Posts Tagged ‘Dogs’


Golden Retriever Kennels are very helpful when you plan to go out of town and cannot bring your dog along. They provide a safe and caring abode for your Golden buddy when no one is available to care for him. But it depends on the kennel or doggie residence that you leave your dog into. You also have to be careful in choosing a home away from home.

At least two weeks before your planned travel, start looking for the right kennel for your dog. The best way you can find one is not on the yellow pages but by asking your vet, dog trainer or your dog owner friends. After getting a good list near your location, start visiting the kennels one by one.

Check the facilities. How does it smell? Are the dogs placed in different crates or just in one cage? Is the place clean? Is there a place where dogs can take a walk and potty? Is the facility well maintained and well lit? Is the staff courteous? How do they treat visitors and the dogs?

A good kennel is not just a place where you can leave your dog. It is also a welcoming residence. It is not just a comfortable place to stay, it should also give him reasons to be happy. They make sure that the dogs are well taken cared of while the owner is away and assures that they will also be given right exercise and treatment.

Ask if the kennel also provides additional services like grooming and training. This is to ensure that your dog will be given the best care and education even while you out.

Sadly though, even if the facilities are clean, kennel cough virus, fleas and mites are lurking even in the neatest and tidiest kennel. Ask your vet to immunize your Golden against kennel cough. Also inquire on how your dog can prevent fleas and mites infestation.

Before dropping off your dog, you also have to prepare him. Ensure a buckled collar with ID. Make sure that he is well socialized and will not show hostility when handled by strangers. It is also advisable to update all his vaccines especially his rabies shots. Pack his goodies like his toy, blankets, food and water bowl and his dog food. This is to make him more at home during his stay. Inform the staff if your dog needs special medical or geriatric treatment ahead or if he has some bad behavior that needs to be dealt with.

When you find the right kennel, make reservations and drop off your buddy on the set date. Make a swift good bye and have a safe and worry-free trip.


After new owners adopt Golden Retrievers, one important thing that they have to learn is to help the dog adjust to his new home. It may take two weeks or longer to some until he becomes fully adapted. These two weeks or more play an important factor on how you and your dog will get along. This is your start to build a lifelong relationship.

It may not be easy at the start. Your new dog is in a new home, were there are new people, new surroundings and new rules that need to be followed. The place is far different from the cages and kennels that he wakes up with everyday. The sounds are different, quieter than the usual barking of other dogs that he used to hear. The smell is far better, with a meal being cooked in the kitchen compared to the foul smell of dogs whose bathing sessions are overdue.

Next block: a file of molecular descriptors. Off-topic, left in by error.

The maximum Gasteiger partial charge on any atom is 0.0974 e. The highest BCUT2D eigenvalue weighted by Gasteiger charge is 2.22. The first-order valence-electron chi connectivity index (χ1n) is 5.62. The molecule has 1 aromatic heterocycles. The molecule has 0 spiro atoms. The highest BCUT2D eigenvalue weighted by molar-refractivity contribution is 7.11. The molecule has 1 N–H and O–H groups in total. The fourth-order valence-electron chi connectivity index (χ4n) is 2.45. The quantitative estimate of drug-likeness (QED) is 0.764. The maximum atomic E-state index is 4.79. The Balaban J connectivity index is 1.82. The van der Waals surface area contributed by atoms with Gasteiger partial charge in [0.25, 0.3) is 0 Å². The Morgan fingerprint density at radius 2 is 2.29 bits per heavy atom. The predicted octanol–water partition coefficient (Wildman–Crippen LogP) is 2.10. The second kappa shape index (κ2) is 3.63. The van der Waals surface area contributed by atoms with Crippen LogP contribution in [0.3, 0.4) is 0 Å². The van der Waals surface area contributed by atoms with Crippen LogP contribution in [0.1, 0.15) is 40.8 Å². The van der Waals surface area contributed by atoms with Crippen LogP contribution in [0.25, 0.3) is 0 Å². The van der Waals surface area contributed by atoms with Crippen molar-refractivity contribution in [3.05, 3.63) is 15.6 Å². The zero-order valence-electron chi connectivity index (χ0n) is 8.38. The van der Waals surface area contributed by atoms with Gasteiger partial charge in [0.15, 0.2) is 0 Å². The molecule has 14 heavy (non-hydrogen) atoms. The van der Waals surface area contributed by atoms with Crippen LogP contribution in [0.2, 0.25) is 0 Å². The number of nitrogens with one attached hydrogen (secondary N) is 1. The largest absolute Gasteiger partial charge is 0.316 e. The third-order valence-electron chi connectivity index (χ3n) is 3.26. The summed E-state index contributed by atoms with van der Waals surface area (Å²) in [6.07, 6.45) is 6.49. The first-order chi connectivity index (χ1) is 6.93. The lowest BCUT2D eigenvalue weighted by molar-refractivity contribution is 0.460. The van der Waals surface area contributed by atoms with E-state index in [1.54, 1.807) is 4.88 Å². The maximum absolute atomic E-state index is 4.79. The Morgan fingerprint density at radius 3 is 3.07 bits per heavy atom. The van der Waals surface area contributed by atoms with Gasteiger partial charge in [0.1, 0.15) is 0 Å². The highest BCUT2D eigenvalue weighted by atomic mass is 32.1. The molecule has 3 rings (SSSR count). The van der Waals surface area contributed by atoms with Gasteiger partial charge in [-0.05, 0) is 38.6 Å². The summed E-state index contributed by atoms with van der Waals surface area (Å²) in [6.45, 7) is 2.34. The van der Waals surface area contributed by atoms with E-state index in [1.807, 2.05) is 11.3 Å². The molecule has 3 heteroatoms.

Your new dog may have mixed emotions. From excitement knowing that he is finally in a loving home. He may be afraid being away from his so-called home for the last five months. Expect him jumping out of excitement, accidents because he doesn’t know yet where he should potty, exploring and chewing on things and a little bit of howling at night time.

That is why it is important to prepare everything and everyone even before you take him home. Buy his essentials, read dog care books, educate the family and puppy proof your home. When he comes home, it is necessary that he should be on leash to make sure that you will be able to supervise all his actions.

His first day is the start of establishing new rules and schedules. Before taking him in, introduce his potty spot, show him his crate, toys and the new people that he will interact with everyday. Make sure he has his chew toys to avoid chewing on your belongings.

Create a schedule to help him adapt and set rules that everyone must follow. No tug of war, wrestling or jumping. There is only one potty spot. Do not give scrap food. Do not yell at the dog. Do not entice or tease the dog to be aggressive.

Enroll him to obedience class and make sure to socialize your dog. Establish yourself as the alpha lead and play games that will build leadership. Do not let your new dog wander around the house off leash and never leave him unattended. You’ll never know what he is capable of doing while you’re away.

Be consistent with training, schedule, rules, discipline and reinforcement. Always praise and reward your dog for good deeds and right behavior. Make sure you give rewards on the right time and avoid unintentional approvals for bad behavior.

In all cases, be patient. No dog is perfect and he may commit mistakes from time to time. But as long as he feels loved and cared for, it won’t take too long until he becomes adjusted to your home. And he will forever show gratitude for your kindness to welcome him in your home and hearts.